How to cope with the financial stress of the Holiday Season

Nov 18, 2019 | Financial Education, Wellness | 2 comments

The holidays are a magical time of year for most of us- but that magic often comes with stress that can leave you feeling a little less Buddy the Elf and a bit more Ebenezer Scrooge.

There are many reasons we get stressed during the holidays – from unrealistic expectations, obligations, financial concerns and missing loved ones to excessive commitments. We all have a lot coming at us even though it is supposed to be the “happiest season of all”. These common holiday stressors can often lead to anxiety and depression. Symptoms include difficulty sleeping, headaches, overeating, over drinking, easily agitated and short-tempered.

So how do we deal with this stress in a way that is healthy? Here are 7 ideas for how to deal with these emotions and still enjoy the holiday season.

How to Cope with Holiday stress this season

  • Take care of yourself. During the hustle and bustle of the holidays it can be easy to fall in to unhealthy habits like over eating or drinking too much alcohol and not enough water. But don’t throw the diet or exercise plan completely out the window because it’s the holiday season. Continue taking care of yourself by eating right, drinking enough water and staying active.

  • Get outside. Bundle up and get some fresh air! Spending time outside helps you process the complexities of life and lets you connect with nature. Spending just 20 minutes outside at a park or on a trail is proven to make you happier!

  • Consider a “no gift” policy this year. Ask anyone over the age of 12 what their favorite thing is about the holidays and more than likely they will not say gifts. They’ll say family, friends, music and meaningful traditions. So have a family meeting and discuss a “no gift” or a “homemade gift” policy with a spending limit. It may just be the most meaningful celebration yet!

  • Be mindful. Do not let the spirit of the holiday whisk you away to the point of over-commitment and financial strain. As you plan for and celebrate your holidays, incorporate a mindful approach to your celebrations that will help keep your stress levels low and your actions intentional.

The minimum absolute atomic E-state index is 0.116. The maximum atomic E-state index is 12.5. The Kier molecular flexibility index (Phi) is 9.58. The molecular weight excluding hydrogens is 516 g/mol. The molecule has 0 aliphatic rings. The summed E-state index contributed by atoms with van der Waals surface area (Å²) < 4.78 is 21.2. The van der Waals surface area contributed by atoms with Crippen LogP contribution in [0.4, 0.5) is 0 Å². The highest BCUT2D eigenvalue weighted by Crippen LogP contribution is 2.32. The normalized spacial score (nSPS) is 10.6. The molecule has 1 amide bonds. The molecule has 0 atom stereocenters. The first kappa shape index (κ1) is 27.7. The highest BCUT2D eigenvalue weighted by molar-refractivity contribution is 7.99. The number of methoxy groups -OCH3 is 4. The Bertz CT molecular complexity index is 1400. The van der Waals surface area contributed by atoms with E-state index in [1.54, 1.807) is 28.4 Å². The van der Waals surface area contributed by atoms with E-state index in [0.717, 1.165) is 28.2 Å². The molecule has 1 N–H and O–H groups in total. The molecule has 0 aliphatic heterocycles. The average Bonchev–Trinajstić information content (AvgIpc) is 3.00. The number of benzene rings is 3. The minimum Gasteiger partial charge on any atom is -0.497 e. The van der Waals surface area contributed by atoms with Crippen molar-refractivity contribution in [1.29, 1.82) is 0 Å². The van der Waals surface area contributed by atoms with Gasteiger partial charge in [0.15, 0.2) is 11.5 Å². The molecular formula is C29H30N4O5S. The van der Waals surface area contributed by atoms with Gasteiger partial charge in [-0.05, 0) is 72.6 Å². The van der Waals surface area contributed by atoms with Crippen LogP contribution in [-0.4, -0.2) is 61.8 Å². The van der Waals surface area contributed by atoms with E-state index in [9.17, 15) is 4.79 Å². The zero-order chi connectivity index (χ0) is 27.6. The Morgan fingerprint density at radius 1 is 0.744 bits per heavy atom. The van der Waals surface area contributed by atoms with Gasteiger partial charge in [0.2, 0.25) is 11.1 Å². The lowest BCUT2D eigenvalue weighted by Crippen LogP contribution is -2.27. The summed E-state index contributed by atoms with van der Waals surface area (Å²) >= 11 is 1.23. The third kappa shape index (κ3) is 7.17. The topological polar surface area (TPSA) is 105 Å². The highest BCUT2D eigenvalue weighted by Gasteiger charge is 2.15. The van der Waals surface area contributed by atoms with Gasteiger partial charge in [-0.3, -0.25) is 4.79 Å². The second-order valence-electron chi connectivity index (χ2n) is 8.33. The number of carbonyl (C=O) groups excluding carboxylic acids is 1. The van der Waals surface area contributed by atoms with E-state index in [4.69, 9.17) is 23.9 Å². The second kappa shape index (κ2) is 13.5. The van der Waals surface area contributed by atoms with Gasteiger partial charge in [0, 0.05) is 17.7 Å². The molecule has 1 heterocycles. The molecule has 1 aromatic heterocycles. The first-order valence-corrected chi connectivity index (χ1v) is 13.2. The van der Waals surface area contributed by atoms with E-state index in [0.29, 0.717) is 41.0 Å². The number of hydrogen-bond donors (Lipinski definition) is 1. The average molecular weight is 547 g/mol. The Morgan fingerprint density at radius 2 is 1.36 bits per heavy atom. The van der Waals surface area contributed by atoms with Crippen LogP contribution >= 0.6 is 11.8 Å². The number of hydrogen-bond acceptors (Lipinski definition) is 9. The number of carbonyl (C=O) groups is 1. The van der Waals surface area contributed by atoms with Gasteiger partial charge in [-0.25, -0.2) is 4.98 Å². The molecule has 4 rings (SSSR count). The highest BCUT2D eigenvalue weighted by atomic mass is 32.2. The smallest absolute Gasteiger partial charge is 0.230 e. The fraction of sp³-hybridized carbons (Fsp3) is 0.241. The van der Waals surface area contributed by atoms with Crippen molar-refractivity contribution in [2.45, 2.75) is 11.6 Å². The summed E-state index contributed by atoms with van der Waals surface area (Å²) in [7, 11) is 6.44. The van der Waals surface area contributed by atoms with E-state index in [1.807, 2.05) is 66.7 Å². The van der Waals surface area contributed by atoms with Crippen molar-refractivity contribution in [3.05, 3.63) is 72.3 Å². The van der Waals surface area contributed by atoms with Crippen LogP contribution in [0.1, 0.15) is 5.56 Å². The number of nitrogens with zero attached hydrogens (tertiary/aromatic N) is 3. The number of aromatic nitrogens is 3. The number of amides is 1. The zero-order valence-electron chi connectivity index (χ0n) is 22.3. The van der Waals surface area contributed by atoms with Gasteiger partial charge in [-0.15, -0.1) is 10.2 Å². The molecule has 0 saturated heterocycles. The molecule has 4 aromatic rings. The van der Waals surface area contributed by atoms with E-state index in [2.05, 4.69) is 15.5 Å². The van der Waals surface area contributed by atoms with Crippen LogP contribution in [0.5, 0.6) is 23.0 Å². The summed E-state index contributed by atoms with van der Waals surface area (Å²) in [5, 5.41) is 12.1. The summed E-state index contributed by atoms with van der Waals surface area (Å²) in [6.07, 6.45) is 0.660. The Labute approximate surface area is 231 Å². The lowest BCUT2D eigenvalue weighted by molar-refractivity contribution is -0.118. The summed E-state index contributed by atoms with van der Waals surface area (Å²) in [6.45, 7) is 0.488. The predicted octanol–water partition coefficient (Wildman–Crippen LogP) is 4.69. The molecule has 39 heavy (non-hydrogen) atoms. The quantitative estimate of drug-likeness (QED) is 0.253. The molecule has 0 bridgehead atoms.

• Start a journal. Writing in a journal helps you self-reflect and relieve stress you experienced throughout your day. Make it a calming ritual by lighting scented candles, brewing some calming tea and turning on some gentle music to ease your mind and relax deeply.

  • Find a confidant. When times are stressful it can be difficult to deal with all that is going on in your life on your own. Find someone in your community – a friend, family member or therapist who you can talk to about what you are feeling. Sometimes just verbalizing our problems, makes them smaller.

  • Avoid Coffee and Alcohol. These two wreak havoc on your nervous system, exacerbate feelings of stress and anxiety and keep you from getting a good nights sleep. With a metabolic half life of 6 hours, high levels of caffeine are still within your system well after your last cup at 3pm. This can lead to difficultly sleeping on it’s own, but many adults tend to try and counter act the stimulant with a “night cap”. Unfortunately, alcohol also prevents you from reaching REM as you try to get the rest you need. The next morning the process repeats itself, when you reach for the coffee mug once more. So dial back on the coffee and booze and improve your rest along with decreasing your stress levels.

Have any other ideas for how to deal with the stress of the holidays? Comment below! We would love to hear how you get through all the hustle and bustle with a cool head.


  1. Kenzie Sosa

    I love all these tips!! Thanks so much Rebecca &Dylan for the helpful reminders during this upcoming busy season!
    One thing I would add to the “Find a confidant” is to not forget about those long distance relationships with loved ones and siblings (I got some all the way in Arizona!) &that a phone call to and from those that are far away, always warms the heart. Even though they may not be able to be physically around for the holidays, the sound of someone’s voice can be just as heart warming!

  2. Michael Stisi

    Great advise! I have used several of these (first four) over the years to much success and fun holiday times with family and friends. Thank you!!!


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